Facebook Sustainability Director Bill Weihl, who trained as a computer scientist, electrical engineer, and mathematician, spent the first 15 years of his career in academia and research before he moved into business. More than a decade ago, he decided to focus professionally on climate change and sustainability, and he has been doing that ever since, first at Google and now at Facebook.

He spoke with us about Facebook’s focus on procuring clean energy for its data centers and how the unusual level of collaboration within the Future of Internet Power is helping all partners move faster.

Eva Dienel: What are Facebook’s top sustainability priorities for the year?

Bill Weihl: Our biggest sustainability issue revolves around energy. We are expanding our footprint to help serve the growing community of people using Facebook, Instagram, and other services, and that requires significant computing power, and those computers require energy.

Six or seven years ago, we decided to focus on energy efficiency as a place where we could make the most difference, and we started designing our own servers and data centers. We also openly share those designs, and are now collaborating with hundreds of other companies on cheaper, more efficient computing gear.

Several years ago, we turned our attention to where our energy comes from. In the middle of 2012, we set a goal to have 25 percent of energy mix come from clean energy sources in 2015. We surpassed that number, and in the middle of last year, we set a new goal to have 50 percent clean energy in 2018. That is not a slam-dunk—it’s a stretch—and we like to set stretch goals.

Related to that, we recognize it’s not just about our own footprint. If we are going to address problems like climate change, it really is about transforming the grid and shifting the electrical infrastructure to clean sources—not just for us. We have renewable energy goals, other companies have them or can be encouraged to set them, and we’d like to make it possible for all of us to meet those goals more easily and cheaply and have policies that enable us to do that.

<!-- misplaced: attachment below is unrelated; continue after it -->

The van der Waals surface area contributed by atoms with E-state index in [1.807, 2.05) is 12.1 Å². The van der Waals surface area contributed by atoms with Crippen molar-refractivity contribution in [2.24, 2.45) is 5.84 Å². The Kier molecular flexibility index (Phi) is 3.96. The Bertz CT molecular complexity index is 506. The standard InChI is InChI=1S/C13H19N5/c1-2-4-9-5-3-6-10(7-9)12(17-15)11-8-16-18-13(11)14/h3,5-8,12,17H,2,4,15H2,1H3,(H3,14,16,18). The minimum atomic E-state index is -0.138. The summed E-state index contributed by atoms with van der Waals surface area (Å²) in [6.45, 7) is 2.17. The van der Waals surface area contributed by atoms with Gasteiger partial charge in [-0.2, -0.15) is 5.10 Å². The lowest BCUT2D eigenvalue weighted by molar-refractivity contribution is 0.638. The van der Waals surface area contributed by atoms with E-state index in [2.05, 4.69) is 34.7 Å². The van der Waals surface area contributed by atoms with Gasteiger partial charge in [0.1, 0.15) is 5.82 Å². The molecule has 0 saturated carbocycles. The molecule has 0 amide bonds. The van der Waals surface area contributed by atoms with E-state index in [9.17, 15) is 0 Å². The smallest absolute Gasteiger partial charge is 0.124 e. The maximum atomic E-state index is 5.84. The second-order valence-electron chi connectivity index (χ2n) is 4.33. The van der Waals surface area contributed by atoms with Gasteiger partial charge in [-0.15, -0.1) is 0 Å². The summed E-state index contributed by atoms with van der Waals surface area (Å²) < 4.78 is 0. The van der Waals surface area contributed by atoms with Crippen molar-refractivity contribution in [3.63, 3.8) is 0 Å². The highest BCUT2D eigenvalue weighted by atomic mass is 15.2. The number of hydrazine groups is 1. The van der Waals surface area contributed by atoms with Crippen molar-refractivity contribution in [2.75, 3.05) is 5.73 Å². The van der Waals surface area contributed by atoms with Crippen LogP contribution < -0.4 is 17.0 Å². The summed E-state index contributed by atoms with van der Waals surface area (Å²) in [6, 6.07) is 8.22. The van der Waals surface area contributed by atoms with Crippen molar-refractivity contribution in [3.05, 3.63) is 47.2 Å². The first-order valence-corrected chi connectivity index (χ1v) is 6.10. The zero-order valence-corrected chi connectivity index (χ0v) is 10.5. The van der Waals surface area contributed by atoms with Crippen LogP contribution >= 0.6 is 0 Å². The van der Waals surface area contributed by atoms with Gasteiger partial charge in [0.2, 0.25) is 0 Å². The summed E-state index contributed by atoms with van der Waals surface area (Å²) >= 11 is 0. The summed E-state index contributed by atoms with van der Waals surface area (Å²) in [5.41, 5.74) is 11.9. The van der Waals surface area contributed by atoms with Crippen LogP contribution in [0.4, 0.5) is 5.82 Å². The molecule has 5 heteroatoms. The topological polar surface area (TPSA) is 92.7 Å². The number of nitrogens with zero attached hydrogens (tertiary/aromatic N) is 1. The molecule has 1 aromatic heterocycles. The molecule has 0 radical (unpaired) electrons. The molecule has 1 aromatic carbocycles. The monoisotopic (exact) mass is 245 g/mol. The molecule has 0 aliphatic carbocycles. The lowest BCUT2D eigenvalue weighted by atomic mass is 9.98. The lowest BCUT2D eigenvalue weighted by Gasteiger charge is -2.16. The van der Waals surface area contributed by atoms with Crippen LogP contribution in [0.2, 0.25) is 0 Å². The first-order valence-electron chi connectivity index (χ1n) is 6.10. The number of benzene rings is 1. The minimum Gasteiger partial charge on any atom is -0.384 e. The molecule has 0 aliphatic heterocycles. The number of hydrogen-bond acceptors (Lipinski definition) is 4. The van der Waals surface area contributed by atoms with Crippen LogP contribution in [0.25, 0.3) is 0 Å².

Dienel: Tell me about your approach—what are you doing to meet your goals?

Weihl: In terms of operations, there are two things: First, access to affordable clean energy is one of the key criteria we use in choosing where to put a data center. For new data centers, we expect to have a clean energy solution for it, and as we build new facilities at existing sites, we are expanding clean energy solutions.

One of the key principles we try to adhere to is “additionality,” which means that our purchase of clean energy results in additional clean energy being added to the grid. It goes beyond business as usual.

Dienel: One of the challenges in procuring renewable energy for a utility grid is the upfront cost of developing the project. How do you support those projects?

Weihl: We want to engage in contracts that will help drive supply. One way to do that is to sign a long-term power-purchase agreement and commit to some period of time. What does a project developer need to go to the bank and get financing? If they have a long-term commitment from a credit-worthy customer, they can go to the bank and say, “My revenue is guaranteed for the next 10 or 20 years.” That allows them to get the financing they need to build that wind farm or get the capital to build the next one.                                                                                                                 

Dienel: How is your partnership with BSR’s Future of Internet Power initiative helping Facebook meet its goals?

Weihl: We have set goals around our own energy mix, and we have also set a goal to play a role in scaling voluntary purchases, and that means collaborating with others: getting together to figure out the obstacles that make it hard for companies and defining what we can do to tear down those obstacles.

The BSR Future of Internet Power initiative has been critical in bringing some of the data center companies to the table and educating them on what is possible, which has resulted in them making commitments and doing significant deals. We have also all learned from each other on what has worked—and that has allowed us all to move faster.

BSR has also been collaborating quite closely with other initiatives—the Corporate Renewable Energy Buyers Principles and also the Business Renewables Center—and this level of coordination and collaboration is unusual. It has resulted in us having far more impact than any initiative would have on its own. 

 

This blog is one in a series highlighting BSR members and their sustainability stories. To learn more about BSR membership, please contact memberservices@bsr.org, visit the BSR Membership webpage, or join the conversation at #BSRmember.